To the memory of Herbert Waters
Percy T Ellison
Better known as Triffler” and which he liked to be called. The name goes back to when he first started work at the Foundry, never known why it was given to him , but it stuck, Like his elder brother Tom, was always known as “Shackles”, & the youngest brother(Fred) too had a nickname (which I can’t now remember) a maltster who lived at Gt. Yarmouth.
Triffler was by trade a fitter & turner, a very clever tradesman, he was trained an engineer at “The Farmers Foundry” when at a period the Company was acknowledged as builders of steam stationary & portable engines of very high repute & distinction, designed soley on the drawing board by the late Thomas Cooper managing director & chief engineer, who created the King’s Lynn firm of Coopers Roller Bearing Engineering Co Ltd. a world known company in engineering.
In these times, the big steam engineering firms: Fowlers of Leeds, Burrels of Thetford Norfolk, Marshalls of Gainsborough, Robeys of Lincoln & Ransomes of Ipswich & a few more not so well known, they all sent their engineers to Ryburgh to visit the works & to see how everything was soley man made in the forges & in the machine shop, for those big companies were making & producing every part with the aid of modern appliances, in fact the starting of the mass production system, which today is common knowledge in every manufacturing company or group. Such was the interest taken in the Ryburgh built steam engines & machinery. This is the reason that Ryburgh ranked so high in the engineering world, for many of its engines were made for South Africa, these being the “digger” type, which ploughed the land.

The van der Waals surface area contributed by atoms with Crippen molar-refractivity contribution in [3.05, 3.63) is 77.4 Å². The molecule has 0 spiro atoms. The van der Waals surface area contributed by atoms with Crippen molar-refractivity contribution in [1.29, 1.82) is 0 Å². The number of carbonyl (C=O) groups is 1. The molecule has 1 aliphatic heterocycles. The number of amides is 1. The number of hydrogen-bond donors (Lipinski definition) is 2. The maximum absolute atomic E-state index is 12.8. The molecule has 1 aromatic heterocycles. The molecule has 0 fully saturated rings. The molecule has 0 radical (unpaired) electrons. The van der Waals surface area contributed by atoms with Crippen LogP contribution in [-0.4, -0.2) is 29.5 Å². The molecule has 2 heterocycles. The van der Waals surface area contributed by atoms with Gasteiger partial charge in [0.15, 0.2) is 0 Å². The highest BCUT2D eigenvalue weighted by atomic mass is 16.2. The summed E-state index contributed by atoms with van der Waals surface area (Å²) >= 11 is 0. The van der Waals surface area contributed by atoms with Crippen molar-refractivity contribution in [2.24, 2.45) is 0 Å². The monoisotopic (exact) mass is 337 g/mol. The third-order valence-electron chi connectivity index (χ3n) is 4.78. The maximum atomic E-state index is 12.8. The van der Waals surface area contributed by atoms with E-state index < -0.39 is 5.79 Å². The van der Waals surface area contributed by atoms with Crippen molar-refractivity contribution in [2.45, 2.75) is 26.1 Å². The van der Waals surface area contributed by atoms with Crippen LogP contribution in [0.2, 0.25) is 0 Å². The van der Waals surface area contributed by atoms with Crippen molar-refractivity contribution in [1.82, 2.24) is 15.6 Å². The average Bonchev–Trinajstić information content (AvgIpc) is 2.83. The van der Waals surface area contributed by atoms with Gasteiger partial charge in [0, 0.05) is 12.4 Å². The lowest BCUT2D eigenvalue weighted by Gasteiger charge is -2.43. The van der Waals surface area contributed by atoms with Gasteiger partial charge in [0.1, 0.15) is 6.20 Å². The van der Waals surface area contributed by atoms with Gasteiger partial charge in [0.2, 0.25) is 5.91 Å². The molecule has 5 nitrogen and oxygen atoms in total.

Ryburgh & its industries, being the large maltings, flour mills & granaries, with the huge amount of activities going on at the railway station, was indeed a prosperous village, & had these survived, the village could now have been the center of industry, which is now coming to new estates in the near by towns. A record like this should not be allowed to be forgot or to some new dwellers in the village not known about. Men like Triffler, though not knowing it, made Ryburgh high up in esteem, in so many fields of industry, both in this country & abroad, the village still has the much larger maltings & a new engineering firm on the site of the old foundry, marking it on the map for producing malt & pneumatic machinery. There are not many folk now who are able to look back on such thoughts as I have done in this rather “muddled mardle”. I hope it may be of interest & help, for to me it wll never be otherwise, though I left the village in 1924, a trained engineer of early life, to find a wider knowledge in engineering & new methods of production, but found very few men trained in the full sections of engineering as I was under Triffler and my other workmates at the Ryburgh Foundry.
I retired in 1968, from the large toolroom of the world (38 years service) wide firm The Morgan Crucible Co, Battersea.
Many thanks to Eric and Jean Pilch for the opportunity to transcribe this letter
Percy Ellison lived at Wensum House.